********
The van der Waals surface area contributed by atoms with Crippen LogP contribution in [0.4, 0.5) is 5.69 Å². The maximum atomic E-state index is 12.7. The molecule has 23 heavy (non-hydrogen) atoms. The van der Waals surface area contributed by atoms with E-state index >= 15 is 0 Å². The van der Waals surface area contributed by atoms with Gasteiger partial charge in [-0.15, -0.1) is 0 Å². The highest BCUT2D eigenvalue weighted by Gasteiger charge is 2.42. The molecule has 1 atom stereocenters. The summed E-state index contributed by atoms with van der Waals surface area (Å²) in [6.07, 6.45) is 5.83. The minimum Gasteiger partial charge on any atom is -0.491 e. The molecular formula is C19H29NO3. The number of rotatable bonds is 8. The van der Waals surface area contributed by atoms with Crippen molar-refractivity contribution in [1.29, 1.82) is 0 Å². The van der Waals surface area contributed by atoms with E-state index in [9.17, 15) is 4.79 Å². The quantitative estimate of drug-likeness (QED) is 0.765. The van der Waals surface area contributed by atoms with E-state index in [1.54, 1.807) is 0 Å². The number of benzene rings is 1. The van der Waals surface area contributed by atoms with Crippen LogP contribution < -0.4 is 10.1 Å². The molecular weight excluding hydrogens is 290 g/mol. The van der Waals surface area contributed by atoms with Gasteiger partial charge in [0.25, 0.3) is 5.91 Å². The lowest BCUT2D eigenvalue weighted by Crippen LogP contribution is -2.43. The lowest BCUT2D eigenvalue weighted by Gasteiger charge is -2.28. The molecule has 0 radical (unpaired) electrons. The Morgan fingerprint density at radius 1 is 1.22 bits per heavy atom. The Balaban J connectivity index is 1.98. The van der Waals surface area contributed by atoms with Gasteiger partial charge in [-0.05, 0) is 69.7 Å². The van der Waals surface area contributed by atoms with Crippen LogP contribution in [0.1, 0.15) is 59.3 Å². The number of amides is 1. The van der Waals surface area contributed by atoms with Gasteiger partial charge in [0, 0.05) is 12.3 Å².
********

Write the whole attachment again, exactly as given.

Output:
The van der Waals surface area contributed by atoms with Crippen LogP contribution in [0.4, 0.5) is 5.69 Å². The maximum atomic E-state index is 12.7. The molecule has 23 heavy (non-hydrogen) atoms. The van der Waals surface area contributed by atoms with E-state index >= 15 is 0 Å². The van der Waals surface area contributed by atoms with Gasteiger partial charge in [-0.15, -0.1) is 0 Å². The highest BCUT2D eigenvalue weighted by Gasteiger charge is 2.42. The molecule has 1 atom stereocenters. The summed E-state index contributed by atoms with van der Waals surface area (Å²) in [6.07, 6.45) is 5.83. The minimum Gasteiger partial charge on any atom is -0.491 e. The molecular formula is C19H29NO3. The number of rotatable bonds is 8. The van der Waals surface area contributed by atoms with Crippen molar-refractivity contribution in [1.29, 1.82) is 0 Å². The van der Waals surface area contributed by atoms with E-state index in [9.17, 15) is 4.79 Å². The quantitative estimate of drug-likeness (QED) is 0.765. The van der Waals surface area contributed by atoms with E-state index in [1.54, 1.807) is 0 Å². The number of benzene rings is 1. The van der Waals surface area contributed by atoms with Crippen LogP contribution < -0.4 is 10.1 Å². The molecular weight excluding hydrogens is 290 g/mol. The van der Waals surface area contributed by atoms with Gasteiger partial charge in [0.25, 0.3) is 5.91 Å². The lowest BCUT2D eigenvalue weighted by Crippen LogP contribution is -2.43. The lowest BCUT2D eigenvalue weighted by Gasteiger charge is -2.28. The molecule has 0 radical (unpaired) electrons. The Morgan fingerprint density at radius 1 is 1.22 bits per heavy atom. The Balaban J connectivity index is 1.98. The van der Waals surface area contributed by atoms with Gasteiger partial charge in [-0.05, 0) is 69.7 Å². The van der Waals surface area contributed by atoms with Crippen LogP contribution in [0.1, 0.15) is 59.3 Å². The number of amides is 1. The van der Waals surface area contributed by atoms with Gasteiger partial charge in [0, 0.05) is 12.3 Å².